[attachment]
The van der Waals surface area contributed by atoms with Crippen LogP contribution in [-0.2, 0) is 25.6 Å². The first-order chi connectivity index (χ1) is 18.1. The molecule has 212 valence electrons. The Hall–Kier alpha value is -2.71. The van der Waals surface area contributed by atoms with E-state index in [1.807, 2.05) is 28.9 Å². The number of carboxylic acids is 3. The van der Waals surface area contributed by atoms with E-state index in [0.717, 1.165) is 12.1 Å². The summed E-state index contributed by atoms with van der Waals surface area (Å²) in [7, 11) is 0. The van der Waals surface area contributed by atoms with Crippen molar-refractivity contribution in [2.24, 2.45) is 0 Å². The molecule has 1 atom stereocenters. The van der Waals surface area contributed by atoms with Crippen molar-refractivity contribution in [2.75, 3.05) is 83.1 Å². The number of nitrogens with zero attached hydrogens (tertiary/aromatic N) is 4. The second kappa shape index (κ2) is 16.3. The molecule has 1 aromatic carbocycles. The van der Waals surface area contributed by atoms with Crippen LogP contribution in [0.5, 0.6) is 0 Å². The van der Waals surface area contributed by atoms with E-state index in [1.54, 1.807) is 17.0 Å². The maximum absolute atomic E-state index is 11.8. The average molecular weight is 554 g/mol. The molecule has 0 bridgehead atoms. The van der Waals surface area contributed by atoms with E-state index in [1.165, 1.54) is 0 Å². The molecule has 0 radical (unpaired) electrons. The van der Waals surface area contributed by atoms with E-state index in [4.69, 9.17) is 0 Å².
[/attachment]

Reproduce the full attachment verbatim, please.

The van der Waals surface area contributed by atoms with Crippen LogP contribution in [-0.2, 0) is 25.6 Å². The first-order chi connectivity index (χ1) is 18.1. The molecule has 212 valence electrons. The Hall–Kier alpha value is -2.71. The van der Waals surface area contributed by atoms with E-state index in [1.807, 2.05) is 28.9 Å². The number of carboxylic acids is 3. The van der Waals surface area contributed by atoms with E-state index in [0.717, 1.165) is 12.1 Å². The summed E-state index contributed by atoms with van der Waals surface area (Å²) in [7, 11) is 0. The van der Waals surface area contributed by atoms with Crippen molar-refractivity contribution in [2.24, 2.45) is 0 Å². The molecule has 1 atom stereocenters. The van der Waals surface area contributed by atoms with Crippen molar-refractivity contribution in [2.75, 3.05) is 83.1 Å². The number of nitrogens with zero attached hydrogens (tertiary/aromatic N) is 4. The second kappa shape index (κ2) is 16.3. The molecule has 1 aromatic carbocycles. The van der Waals surface area contributed by atoms with Crippen LogP contribution in [0.5, 0.6) is 0 Å². The van der Waals surface area contributed by atoms with E-state index in [1.54, 1.807) is 17.0 Å². The maximum absolute atomic E-state index is 11.8. The average molecular weight is 554 g/mol. The molecule has 0 bridgehead atoms. The van der Waals surface area contributed by atoms with E-state index in [1.165, 1.54) is 0 Å². The molecule has 0 radical (unpaired) electrons. The van der Waals surface area contributed by atoms with E-state index in [4.69, 9.17) is 0 Å².